At McDuff's suggestion, I left the safe, fortress-eque confines of the Lab and ventured out into the world to meet Guiseppe Vajra and taste the wines of his family's domain.
I need to get out more often.
Guiseppe was charming, engaging and extremely knowledgeable about his family's vineyards and viticulture. The wines he poured -- from an unexpected Piemontese Riesling to the single-vineyard Bricco delle Viole Barolo -- were exceptional.
The Vajras farm organically and pick by hand. The wines are beautifully expressive of their terroir. And they have some sensational parcels, including vineyards in the Serralunga across the autostrada from Bruno Giacosa's famed Le Rocche del Falletto.
The 2007 Langhe Bianco is made from Riesling vines that Guiseppe's father planted in the early 80s. When I said I hadn't realized that Riesling was allowed by the Langhe DOC, Guiseppe told me, "They allow it, but it's not recommended." Should be. This is sensational wine, a very serious dry white, and a definitive triumph of vineyard over varietal. The finish is so purely mineral that you can differentiate between limestone and granite.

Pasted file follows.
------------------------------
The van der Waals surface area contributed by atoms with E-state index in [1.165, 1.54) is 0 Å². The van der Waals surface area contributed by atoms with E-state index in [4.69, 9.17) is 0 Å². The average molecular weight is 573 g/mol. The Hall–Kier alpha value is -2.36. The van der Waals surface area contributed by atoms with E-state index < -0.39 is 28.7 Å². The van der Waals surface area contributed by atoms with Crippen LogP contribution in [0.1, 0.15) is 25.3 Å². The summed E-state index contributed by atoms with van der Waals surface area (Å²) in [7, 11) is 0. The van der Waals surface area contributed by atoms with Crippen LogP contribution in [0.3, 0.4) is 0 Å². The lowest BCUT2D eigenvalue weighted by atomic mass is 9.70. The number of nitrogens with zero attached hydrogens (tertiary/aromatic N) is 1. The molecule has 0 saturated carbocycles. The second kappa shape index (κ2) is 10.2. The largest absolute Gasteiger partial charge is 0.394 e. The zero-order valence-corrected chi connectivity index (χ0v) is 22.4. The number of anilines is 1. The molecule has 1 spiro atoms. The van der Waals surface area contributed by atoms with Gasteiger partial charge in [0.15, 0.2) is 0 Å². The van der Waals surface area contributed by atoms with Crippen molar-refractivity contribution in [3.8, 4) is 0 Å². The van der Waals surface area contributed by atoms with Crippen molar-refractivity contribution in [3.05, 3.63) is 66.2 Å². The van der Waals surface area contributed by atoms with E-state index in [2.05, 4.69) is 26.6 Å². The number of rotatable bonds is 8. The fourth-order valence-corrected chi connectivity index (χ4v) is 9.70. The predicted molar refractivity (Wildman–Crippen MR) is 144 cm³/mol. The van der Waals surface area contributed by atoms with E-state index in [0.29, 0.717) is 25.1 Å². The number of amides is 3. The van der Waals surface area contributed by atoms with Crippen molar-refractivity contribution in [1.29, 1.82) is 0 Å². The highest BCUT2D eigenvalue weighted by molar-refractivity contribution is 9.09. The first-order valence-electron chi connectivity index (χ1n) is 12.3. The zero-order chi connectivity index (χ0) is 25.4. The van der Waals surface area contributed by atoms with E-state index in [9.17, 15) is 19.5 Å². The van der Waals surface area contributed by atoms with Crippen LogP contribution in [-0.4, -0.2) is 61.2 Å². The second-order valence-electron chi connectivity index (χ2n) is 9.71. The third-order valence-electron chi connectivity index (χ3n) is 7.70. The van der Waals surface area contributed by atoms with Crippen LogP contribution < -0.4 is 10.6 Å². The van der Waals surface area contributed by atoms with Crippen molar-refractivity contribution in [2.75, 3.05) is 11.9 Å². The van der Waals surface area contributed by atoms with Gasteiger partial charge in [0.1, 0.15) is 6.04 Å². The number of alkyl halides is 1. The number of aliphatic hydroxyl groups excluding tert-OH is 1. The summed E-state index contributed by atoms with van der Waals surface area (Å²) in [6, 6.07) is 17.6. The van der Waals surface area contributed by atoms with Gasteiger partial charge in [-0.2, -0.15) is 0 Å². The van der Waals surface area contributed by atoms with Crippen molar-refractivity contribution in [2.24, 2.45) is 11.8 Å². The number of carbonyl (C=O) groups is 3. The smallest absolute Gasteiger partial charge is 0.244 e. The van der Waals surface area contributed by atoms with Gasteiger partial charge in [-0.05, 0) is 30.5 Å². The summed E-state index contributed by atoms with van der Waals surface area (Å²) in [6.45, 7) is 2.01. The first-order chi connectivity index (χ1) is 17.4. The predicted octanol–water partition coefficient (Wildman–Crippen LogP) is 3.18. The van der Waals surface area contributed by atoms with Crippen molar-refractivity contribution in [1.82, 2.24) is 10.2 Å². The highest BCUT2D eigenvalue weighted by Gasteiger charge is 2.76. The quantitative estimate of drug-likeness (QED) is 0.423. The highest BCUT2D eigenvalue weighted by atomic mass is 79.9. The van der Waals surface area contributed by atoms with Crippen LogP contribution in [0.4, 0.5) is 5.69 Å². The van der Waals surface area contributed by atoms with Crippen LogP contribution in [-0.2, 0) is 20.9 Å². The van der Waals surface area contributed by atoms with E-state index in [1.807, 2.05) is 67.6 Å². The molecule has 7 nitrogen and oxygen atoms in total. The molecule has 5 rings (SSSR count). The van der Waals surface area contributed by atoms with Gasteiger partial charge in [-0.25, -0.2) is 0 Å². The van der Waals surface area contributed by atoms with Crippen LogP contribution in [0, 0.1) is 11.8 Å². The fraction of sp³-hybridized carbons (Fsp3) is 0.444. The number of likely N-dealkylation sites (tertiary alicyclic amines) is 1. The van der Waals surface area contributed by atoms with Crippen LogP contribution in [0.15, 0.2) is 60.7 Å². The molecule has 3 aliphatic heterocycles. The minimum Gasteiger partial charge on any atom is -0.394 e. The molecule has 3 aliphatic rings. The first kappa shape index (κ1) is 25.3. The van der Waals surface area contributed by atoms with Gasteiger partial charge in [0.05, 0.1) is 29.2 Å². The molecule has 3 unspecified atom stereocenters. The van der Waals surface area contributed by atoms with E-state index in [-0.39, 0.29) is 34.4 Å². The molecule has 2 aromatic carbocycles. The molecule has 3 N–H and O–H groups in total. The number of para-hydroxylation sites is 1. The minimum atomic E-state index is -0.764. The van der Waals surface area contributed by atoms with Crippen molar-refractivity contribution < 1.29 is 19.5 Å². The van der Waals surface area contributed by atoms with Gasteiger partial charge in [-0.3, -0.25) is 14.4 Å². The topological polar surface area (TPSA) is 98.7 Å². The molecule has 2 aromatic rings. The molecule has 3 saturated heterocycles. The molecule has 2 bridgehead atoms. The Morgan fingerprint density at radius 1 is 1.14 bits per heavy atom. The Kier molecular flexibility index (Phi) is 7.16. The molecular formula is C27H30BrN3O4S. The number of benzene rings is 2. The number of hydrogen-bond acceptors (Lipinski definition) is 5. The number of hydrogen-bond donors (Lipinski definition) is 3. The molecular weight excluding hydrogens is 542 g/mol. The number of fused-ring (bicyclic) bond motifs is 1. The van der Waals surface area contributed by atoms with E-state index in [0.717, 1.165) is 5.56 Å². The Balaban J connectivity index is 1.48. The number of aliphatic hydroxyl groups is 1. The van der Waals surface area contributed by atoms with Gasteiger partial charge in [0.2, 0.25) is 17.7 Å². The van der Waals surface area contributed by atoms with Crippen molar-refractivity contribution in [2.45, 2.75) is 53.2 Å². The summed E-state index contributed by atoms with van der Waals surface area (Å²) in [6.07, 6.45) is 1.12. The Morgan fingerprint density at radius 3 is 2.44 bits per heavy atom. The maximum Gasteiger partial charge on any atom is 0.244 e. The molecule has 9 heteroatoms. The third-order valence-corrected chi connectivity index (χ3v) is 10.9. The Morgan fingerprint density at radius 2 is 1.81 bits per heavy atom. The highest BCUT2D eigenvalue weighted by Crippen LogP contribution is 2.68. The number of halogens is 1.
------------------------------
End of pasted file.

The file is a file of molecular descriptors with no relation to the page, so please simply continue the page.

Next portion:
The domain's tête de Cuvée is a single vinyard Barolo, the Bricco delle Viole planted just after the Second World War. Guiseppe poured the current release, the 2004 vintage. The wine is densely structured, with layers of fennel spice, red fruit, dark berries and a clear vineyard signature. It is very young, but unlike other "traditional" Barolos I know, this is extremely approachable even now.
The whole catalog is worth seeking out, especially the rustic Langhe Rosso Kye made from Friesa, a traditional Piedmont grape perhaps related to Nebbiolo. And if you get a chance to taste with Guiseppe, you don't want to miss that opportunity.
Elvino sourced Piemontese cheeses and fresh bread to pair with the wines. And Bart Miali's shop and inventory is looking better every time I stop in.
I will definitely try to make a habit of getting out of the Lab.